'Wholly & exclusively' rule is limited - HMRC
HM Revenue & Customs have finally published updated guidance on the position of tax relief relating to employer contributions into pensions, confirming the 'wholly & exclusively' rule will only be applied in limited circumstances.
In the original guidance published for A-Day in the Business Income Manual (BIM) HMRC stated contributions would only qualify for tax relief if they were “wholly and exclusively” for the purpose of business. However, the rules have been described as both vague and confusing for both cotractors, IFAs, the industry and even for local inspectors of taxes who have to make the final decision on whether contributions meet the new rules. As a result, some parts of the industry were reporting cases of local inspectors reverting back to the pre-A-Day maximum funding rules, which led HMRC to state in September it would publish updated guidance for their inspectors, who should in the meantime refer back to headquarters in Nottingham before challenging any contributions.
Examples of some of the more confusing parts of the original guidance include the need to know what “the taxpayer’s subjective intentions at the time of payment” are, and whether a benefit arising from a contribution is planned or merely a “consequential and incidental effect of the payment”.
But in the new guidance (BIM46001) HMRC confirms the payment of a pension contribution is part of the normal costs of employing staff and as a result the “wholly and exclusively” rules will generally only be considered in limited circumstances.
It says: “It [the contribution] will only be disallowable where there is an identifiable non-business purpose for the employer's decision to make the contribution to a registered scheme, or for the size of the contribution.”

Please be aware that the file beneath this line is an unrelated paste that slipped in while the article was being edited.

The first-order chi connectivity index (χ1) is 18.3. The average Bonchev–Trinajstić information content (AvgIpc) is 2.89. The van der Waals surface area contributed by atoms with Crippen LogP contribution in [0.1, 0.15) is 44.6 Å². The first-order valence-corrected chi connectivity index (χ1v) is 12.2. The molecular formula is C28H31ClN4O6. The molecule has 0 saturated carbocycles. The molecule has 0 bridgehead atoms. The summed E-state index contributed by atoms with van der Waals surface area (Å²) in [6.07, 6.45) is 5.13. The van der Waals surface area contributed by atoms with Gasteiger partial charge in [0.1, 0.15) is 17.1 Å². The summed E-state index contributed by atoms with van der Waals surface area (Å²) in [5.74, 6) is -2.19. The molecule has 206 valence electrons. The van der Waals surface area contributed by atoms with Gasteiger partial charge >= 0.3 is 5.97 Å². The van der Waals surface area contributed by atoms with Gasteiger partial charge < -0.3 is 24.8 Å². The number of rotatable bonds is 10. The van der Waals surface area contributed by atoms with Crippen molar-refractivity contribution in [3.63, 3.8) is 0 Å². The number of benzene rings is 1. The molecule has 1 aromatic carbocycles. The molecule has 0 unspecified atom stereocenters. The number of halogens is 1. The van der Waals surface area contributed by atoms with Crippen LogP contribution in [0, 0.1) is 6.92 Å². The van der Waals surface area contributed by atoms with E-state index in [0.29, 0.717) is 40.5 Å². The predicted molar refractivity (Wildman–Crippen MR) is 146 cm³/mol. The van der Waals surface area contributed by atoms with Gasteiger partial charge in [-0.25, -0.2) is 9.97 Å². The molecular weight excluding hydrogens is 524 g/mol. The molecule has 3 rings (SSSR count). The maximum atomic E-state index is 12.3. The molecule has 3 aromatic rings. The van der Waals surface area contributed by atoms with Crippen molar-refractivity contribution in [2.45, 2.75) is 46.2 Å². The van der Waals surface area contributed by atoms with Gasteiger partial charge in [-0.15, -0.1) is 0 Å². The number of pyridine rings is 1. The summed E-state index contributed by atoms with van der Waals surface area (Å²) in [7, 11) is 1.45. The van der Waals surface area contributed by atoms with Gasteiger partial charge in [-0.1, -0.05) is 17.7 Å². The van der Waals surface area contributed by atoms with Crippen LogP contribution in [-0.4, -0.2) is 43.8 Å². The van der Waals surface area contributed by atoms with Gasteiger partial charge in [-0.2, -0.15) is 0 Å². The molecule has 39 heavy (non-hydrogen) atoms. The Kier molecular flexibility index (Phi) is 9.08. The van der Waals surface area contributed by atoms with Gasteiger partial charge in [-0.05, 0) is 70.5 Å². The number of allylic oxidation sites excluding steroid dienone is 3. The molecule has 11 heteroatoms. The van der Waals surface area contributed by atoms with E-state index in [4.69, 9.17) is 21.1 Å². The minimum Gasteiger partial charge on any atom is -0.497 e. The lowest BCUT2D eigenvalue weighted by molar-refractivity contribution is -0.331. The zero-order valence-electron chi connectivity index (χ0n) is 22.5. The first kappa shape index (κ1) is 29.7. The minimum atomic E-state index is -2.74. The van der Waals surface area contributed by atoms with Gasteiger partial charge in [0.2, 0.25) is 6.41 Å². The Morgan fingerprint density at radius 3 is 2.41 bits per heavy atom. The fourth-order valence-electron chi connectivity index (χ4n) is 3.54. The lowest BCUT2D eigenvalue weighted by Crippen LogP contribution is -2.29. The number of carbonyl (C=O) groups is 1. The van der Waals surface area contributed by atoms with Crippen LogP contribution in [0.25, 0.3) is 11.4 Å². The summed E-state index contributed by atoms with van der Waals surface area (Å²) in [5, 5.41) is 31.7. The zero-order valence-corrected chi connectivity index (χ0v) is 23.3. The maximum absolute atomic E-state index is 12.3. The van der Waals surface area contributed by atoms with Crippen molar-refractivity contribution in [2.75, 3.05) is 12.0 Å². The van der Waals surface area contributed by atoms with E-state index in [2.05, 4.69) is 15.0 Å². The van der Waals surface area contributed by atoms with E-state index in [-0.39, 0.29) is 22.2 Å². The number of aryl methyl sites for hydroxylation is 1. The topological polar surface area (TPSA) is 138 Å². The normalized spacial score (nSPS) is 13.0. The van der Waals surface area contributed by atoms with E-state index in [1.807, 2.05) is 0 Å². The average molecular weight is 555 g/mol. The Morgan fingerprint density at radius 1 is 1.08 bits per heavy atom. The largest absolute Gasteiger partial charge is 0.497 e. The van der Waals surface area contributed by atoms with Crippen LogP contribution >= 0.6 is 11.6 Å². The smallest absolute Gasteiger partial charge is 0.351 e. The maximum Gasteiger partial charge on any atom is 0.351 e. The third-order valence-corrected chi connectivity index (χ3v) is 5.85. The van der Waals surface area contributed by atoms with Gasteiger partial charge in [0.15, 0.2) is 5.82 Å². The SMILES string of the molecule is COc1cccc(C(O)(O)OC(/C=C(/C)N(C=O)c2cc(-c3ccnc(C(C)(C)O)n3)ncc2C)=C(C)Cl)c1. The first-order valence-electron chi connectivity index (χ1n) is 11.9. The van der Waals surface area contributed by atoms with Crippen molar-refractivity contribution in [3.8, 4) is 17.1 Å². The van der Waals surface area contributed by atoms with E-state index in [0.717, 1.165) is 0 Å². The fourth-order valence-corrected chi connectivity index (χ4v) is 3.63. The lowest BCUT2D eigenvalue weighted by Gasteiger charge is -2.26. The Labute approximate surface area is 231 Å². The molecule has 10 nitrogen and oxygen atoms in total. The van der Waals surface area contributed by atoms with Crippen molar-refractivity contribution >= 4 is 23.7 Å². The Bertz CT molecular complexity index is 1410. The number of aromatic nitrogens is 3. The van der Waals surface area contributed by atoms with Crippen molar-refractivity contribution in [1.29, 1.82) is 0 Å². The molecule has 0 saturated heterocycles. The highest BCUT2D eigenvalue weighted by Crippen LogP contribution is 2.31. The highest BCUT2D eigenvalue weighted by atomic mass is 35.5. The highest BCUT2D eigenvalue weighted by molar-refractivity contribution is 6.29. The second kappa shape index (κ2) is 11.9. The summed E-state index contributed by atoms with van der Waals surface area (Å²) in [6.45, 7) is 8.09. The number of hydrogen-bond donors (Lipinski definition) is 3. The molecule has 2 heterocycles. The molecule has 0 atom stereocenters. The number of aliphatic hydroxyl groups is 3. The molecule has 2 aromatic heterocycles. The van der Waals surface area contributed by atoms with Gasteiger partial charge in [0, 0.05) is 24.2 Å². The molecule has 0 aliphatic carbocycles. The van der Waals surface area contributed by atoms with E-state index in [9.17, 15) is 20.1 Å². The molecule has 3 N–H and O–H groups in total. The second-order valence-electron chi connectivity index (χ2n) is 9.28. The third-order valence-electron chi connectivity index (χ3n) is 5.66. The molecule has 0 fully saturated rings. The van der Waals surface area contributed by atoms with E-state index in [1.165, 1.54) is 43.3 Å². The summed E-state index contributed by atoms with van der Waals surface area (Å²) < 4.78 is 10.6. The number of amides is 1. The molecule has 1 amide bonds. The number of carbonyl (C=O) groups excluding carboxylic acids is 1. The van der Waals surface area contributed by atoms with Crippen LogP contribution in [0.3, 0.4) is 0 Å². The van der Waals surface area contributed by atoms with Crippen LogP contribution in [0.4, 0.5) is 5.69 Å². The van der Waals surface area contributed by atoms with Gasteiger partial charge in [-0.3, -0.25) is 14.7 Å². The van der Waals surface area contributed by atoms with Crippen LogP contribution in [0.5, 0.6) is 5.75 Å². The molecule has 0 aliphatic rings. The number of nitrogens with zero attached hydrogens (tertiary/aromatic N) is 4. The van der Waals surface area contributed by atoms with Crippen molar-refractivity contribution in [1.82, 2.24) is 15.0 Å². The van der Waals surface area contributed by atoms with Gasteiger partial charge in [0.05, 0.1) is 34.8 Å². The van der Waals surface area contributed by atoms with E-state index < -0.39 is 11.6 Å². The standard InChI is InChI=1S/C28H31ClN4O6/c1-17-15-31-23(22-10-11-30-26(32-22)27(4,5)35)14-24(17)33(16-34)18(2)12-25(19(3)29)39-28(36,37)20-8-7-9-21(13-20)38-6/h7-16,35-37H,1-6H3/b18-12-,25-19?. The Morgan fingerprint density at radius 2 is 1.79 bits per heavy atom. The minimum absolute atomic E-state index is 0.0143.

The two main areas concentrated on by HMRC will be:
- If there is a non-trade purpose for the size of the contribution paid in respect of a controlling director or an employee who is a close friend or relative of the controlling director or proprietor of the business
- Where contributions are paid by a party other than the former employer after a trade has ceased or been sold, as such contributions are not allowed because they are not paid by the employer, although it points out they may be allowable as a deduction under general tax principles.
It adds: “There are limited circumstances in which a non-business purpose may exist for all or part of the contribution. You should remember that it is always a question of fact whether, in any case, there was a non-business purpose.”
As a result the new guidance, which is effective for all accounting periods ending on or after 6 April 2006, will particularly affect owners and directors of companies and any connected employees such as a spouse or child who may work for them.
In addition to help the local inspector of taxes to establish whether contributions are “wholly and exclusively” for business, HMRC says they should look for certain evidence, particularly in relation to related employees, such as whether unrelated employees are receiving comparable salaries and contributions which would suggest contributions are not for non-trade purposes.
This guidance allows contractors and advisers to plan pension contributions with more confidence, as it is clear the vast majority of pension contributions will receive full tax relief. It should now be acceptable for owners of companies to take a remuneration package up to the level of profits made by the company, as the profit usually reflects the value added by that individual.
For connected people such as spouses, pension contributions comparable with unconnected employees is acceptable, but if there is no comparable employee, a contributions which aims to provide a reasonable benefit at retirement - such as two-thirds of salary – shouldn’t give HMRC any cause for concern.
This is an area of some concern for contractors and they can only welcome the Revenue's intentions to give us clarity, and the guidance goes some way in doing that, giving practical examples of how the legislation and the principles involved can be interpreted.
With thanks to Julian Gilbert of Wealth MattersPensions, Business Tax, Expenses